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Former State CIO Jamie Grant Weighs in on NASCIO’s Top 10 List

During a webinar about NASCIO’s top tech priorities for 2024, Florida’s former CIO dived into the state’s approach to technology and how this year’s list of tech priorities could play a role in state government moving forward.

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On Wednesday, former state CIO Jamie Grant joined Steve White, field CISO at Wiz, in a webinar to discuss the National Association of State Chief Information Officers' (NASCIO) annual list of top tech priorities for CIOs, along with other topics, including Florida’s approach to technology.

NASCIO conducts an annual survey of state CIOs to ask about the top policy and technology issues facing their states.

This year’s top 10 priorities include:
  • Cybersecurity and risk management 
  • Digital government and digital services 
  • Artificial intelligence, machine learning and robotic process automation 
  • Legacy modernization 
  • Workforce 
  • Data management and analytics 
  • Broadband and wireless connectivity 
  • Identity and access management 
  • Cloud services 
  • CIO as a broker and a new operating model 

During the webinar, Grant shared his perspective on this year’s list, along with how Florida has approached technology in the past.

“To have the conversation around what the NASCIO top 10 list means, I think you first kind of have to step back and understand a little bit about what it’s like to be a state CIO,” Grant said. “When I showed up in Florida, 91 cents on every dollar was a federally funded dollar dedicated to running a capital expenditure in the way of a data center; 82 percent of my [full-time equivalent] or human capital budget was dedicated to that data center, and the remaining 18 percent was actually to do things like cybersecurity and data governance and enterprise IT.”

Another challenge Grant pointed out was the amount of time he and his team had to work on projects.

“The longest my road map could be was six months, maybe a year at best, but not uninterrupted,” he said, making “it almost impossible to really lead an enterprise and lead transformation.”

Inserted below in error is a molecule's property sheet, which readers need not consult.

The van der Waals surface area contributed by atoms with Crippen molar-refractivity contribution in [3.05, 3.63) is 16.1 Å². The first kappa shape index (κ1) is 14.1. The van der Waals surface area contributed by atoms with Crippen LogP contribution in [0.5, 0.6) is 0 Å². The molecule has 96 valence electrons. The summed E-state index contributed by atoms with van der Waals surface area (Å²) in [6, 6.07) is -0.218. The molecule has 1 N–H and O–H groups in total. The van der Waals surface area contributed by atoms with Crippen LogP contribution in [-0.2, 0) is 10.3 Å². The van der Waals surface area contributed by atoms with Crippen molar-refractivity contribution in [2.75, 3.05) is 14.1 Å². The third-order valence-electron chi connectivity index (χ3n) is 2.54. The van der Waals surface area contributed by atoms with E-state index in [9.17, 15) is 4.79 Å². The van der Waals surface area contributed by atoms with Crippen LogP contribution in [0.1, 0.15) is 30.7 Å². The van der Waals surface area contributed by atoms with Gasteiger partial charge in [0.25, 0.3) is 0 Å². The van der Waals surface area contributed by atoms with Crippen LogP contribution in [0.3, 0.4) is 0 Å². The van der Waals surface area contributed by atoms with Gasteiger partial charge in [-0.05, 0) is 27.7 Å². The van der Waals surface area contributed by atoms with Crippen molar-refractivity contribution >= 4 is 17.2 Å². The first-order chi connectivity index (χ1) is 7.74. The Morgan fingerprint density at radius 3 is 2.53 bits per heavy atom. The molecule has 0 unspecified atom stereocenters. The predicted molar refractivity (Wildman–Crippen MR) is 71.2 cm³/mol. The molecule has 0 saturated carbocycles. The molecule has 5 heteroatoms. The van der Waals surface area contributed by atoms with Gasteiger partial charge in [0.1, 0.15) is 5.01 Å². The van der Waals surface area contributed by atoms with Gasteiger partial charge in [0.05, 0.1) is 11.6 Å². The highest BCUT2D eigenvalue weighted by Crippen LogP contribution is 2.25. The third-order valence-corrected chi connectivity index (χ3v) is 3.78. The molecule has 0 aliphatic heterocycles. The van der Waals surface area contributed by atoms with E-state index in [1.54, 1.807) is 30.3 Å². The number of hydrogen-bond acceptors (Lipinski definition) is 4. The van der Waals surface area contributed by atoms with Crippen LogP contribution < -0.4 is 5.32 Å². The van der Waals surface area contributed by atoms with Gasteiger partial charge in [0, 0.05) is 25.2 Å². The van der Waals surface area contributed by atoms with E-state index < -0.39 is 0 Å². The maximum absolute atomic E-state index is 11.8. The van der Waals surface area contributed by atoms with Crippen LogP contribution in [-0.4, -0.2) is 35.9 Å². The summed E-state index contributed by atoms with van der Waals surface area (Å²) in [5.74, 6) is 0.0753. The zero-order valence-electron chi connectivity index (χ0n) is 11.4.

However, Grant said NASCIO’s lists helped him in two ways: It created a sense of unity among state CIOs to know that each state was facing similar pressures and stresses, and it served as an effective advocacy tool when working with the state’s legislature.

“In Florida, we have a very strong legislative model, which means dealing with legislative and committee staff, legislators, chairmen and committees,” Grant said. “You can go into those places and have the conversations and say, ‘This is what we need to be doing.’ But because it’s you saying it ... there’s this friction or tension that you push on legislative staff for money, permission, power or whatever it may be.”

The NASCIO top 10 list helps in these situations by giving CIOs the ability as a national community to have these conversations, he added.

Another topic discussed during the webinar was cybersecurity and why it remains at the top of NASCIO’s list. According to Grant, the short answer is that a slip in cybersecurity is the quickest way to get fired.

“I mean, if we’re going to be honest, nobody gets fired for failing to retire a legacy system,” Grant said. “I’ll give you an example: We had a data center incident when we still had the data center at the Florida Digital Service. It was a storage array that was end of life. Everybody in the organization had been looking for resources to replace it and could not get funding at the legislative level to get it replaced.”

Because of this, an outage occurred for a couple of weeks, impacting several agencies. Once the issue was resolved, Grant said, “there were some people in some pretty powerful positions around government that said, you have to fire somebody.”

As a result, FLDS launched the state’s first cybersecurity operations center to prevent further cybersecurity-related issues.

“When I was appointed, zero state agencies had ever technically integrated in any capacity around cybersecurity in the history of Florida; zero local governments had. By the time I left, 35 agencies were integrated into the cybersecurity operations center, and almost 200 local governments and growing were integrated into the state cybersecurity operations center,” Grant said.

Lastly, Grant touched on what agencies should consider when moving to the cloud and AI. Here are some key takeaways:
  • “Every organization needs to kind of determine their strategy of [capital expenditures] versus [operational expenditures]. Should government be in the business of running data centers and building software? Or should it be in the business of consuming software and services?” 
  • “We have to quit talking about IT versus business. IT is the business. The next generation of CEOs, COOs and executives, both in the public and private sector, are going to be required almost explicitly, if not implicitly, to understand the SaaS world and a digital operation. So, if we’re still living in the IT versus the business world, we’re failing.” 
  • “I think with AI, one of my biggest fears is the public sector trying to regulate it. You look at some of the executive orders and pieces of legislation that are out there. I hate regulatory capture. I think it’s a pervasive plague that causes problems for the constituent, the innovator. We still need to figure out what AI actually is.” 
Katya Diaz is an Orlando-based e.Republic staff writer. She has a bachelor’s degree in journalism and a master’s degree in global strategic communications from Florida International University.